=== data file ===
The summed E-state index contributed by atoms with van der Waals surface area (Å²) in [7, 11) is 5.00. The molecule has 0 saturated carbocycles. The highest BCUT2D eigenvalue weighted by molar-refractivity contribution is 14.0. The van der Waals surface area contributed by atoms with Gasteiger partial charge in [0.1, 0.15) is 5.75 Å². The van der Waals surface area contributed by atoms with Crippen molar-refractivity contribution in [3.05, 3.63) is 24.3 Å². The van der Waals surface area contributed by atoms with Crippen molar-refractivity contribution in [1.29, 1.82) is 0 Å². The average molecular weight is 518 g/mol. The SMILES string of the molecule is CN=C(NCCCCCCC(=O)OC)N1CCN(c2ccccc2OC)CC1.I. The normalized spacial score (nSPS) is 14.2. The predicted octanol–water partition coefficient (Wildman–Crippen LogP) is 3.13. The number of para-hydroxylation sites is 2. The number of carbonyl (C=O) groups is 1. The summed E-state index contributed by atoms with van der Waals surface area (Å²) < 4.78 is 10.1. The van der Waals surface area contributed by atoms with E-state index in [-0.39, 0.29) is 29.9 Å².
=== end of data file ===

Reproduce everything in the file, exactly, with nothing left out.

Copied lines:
The summed E-state index contributed by atoms with van der Waals surface area (Å²) in [7, 11) is 5.00. The molecule has 0 saturated carbocycles. The highest BCUT2D eigenvalue weighted by molar-refractivity contribution is 14.0. The van der Waals surface area contributed by atoms with Gasteiger partial charge in [0.1, 0.15) is 5.75 Å². The van der Waals surface area contributed by atoms with Crippen molar-refractivity contribution in [3.05, 3.63) is 24.3 Å². The van der Waals surface area contributed by atoms with Crippen molar-refractivity contribution in [1.29, 1.82) is 0 Å². The average molecular weight is 518 g/mol. The SMILES string of the molecule is CN=C(NCCCCCCC(=O)OC)N1CCN(c2ccccc2OC)CC1.I. The normalized spacial score (nSPS) is 14.2. The predicted octanol–water partition coefficient (Wildman–Crippen LogP) is 3.13. The number of para-hydroxylation sites is 2. The number of carbonyl (C=O) groups is 1. The summed E-state index contributed by atoms with van der Waals surface area (Å²) < 4.78 is 10.1. The van der Waals surface area contributed by atoms with E-state index in [-0.39, 0.29) is 29.9 Å².